Published January 19 2020 (link)

George and Martha and their five daughters with their families have moved into six houses in Super Street. I define a “super prime number” as a prime number which has at least two digits adding up to a prime number (e.g. 11 and 23). Similarly for “super squares” (e.g. 36) and “super cubes”. Houses in Super Street are numbered with the lowest 31 super numbers of the above types.

The elderly couple live in the highest-numbered house on the street. They noticed that the last digits of their daughters’ houses were five consecutive digits and the sum of their five house numbers was a perfect square. Furthermore, the ordinal positions (lowest-numbered house is 1 and so on) of all but one of the houses were prime.

Which five houses did the daughters occupy?

Jan 11 20

by Brian Gladman

Sunday Times Teaser 2990 – Squares and Cubes

by  Howard Williams

Published January 12 2020 (link)

Jenny is pleased that she has found two whole numbers with a remarkable property. One of them is a single digit greater than zero while the other one has two digits. The remarkable thing is that the difference of their squares is a perfect cube and the difference of their cubes is a perfect square.

Her sister Sarah is not impressed, however. She has found two three-digit numbers for which the difference of their squares is also a perfect cube and the difference of their cubes is also a perfect square.

In ascending order, what are the four numbers?

Jan 4 20

by Brian Gladman

Sunday Times Teaser 2989 – Pot Luck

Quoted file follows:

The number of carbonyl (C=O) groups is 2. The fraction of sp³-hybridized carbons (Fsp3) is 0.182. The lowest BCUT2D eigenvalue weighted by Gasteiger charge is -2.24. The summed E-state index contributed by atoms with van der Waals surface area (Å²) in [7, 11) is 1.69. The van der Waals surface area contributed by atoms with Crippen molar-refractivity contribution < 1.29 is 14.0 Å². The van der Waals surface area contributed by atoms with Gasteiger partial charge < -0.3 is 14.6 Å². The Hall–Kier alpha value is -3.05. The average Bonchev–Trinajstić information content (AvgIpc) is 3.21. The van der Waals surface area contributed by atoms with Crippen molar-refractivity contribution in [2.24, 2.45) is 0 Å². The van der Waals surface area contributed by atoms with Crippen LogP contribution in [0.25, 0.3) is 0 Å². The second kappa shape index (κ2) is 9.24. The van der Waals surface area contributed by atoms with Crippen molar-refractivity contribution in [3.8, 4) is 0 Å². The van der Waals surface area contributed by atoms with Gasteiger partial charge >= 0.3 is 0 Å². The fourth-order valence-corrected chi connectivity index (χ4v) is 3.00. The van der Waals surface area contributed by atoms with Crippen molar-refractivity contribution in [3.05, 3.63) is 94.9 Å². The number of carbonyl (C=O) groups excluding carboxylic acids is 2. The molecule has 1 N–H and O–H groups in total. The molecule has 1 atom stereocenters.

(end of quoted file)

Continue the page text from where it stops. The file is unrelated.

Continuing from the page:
by Andrew Skidmore

Published January 5 2020 (link)

Liam had a bag of snooker balls containing 6 colours (not red) and up to 15 red balls. He drew out balls at random, the first being a red. Without replacing this he drew another ball; it was a colour. He replaced this and drew another ball. This was a red (not replaced), and he was able to follow this by drawing another colour. The probability of achieving a red/colour/red/colour sequence was one in a certain whole number.

After replacing all the balls, Liam was able to “pot” all the balls. This involved “potting” (ie, drawing) red/colour/red/colour…red/colour (always replacing the colours but not the reds), then “potting” the six colours (not replaced) in their correct sequence. Strangely, the probability of doing this was also one in a whole number.

What are the two whole numbers?

Dec 31 19

by Brian Gladman

Sunday Times Teaser 2988 – Open the Box

by John Owen

Published December 29 2019 (link)

Game show contestants are shown a row of boxes, each containing a different sum of money, increasing in regular amounts (eg, £1100, £1200, £1300, …), but they don’t know the smallest amount or the order. They open one box then take the money, or decline that and open another box (giving them the same choices, apart from opening the last box when they have to take the money).

Alf always opens boxes until he finds, if possible, a sum of money larger than the first amount. Bert’s strategy is similar, except he opens boxes until he finds, if possible, a sum of money larger than both of the first two amounts. Remarkably, they can both expect to win exactly the same amount on average.

How many boxes are there in the game?

Dec 21 19

by Brian Gladman

Sunday Times Teaser 2987 – Table Mats

by Graham Smithers

Published December 22 2019 (link)

Beth and Sam were using computers to design two table mats shaped as regular polygons.

The interior angles of Beth’s polygon were measured in degrees; Sam’s were measured in grads. [A complete turn is equivalent to 360 degrees or 400 grads.]

On completion they discovered that all of the interior angles in the 2 polygons had the same numerical whole number value.

If I told you the last digit of that number, you should be able to work out the number of edges in (a) Beth’s table mat and (b) Sam’s table mat.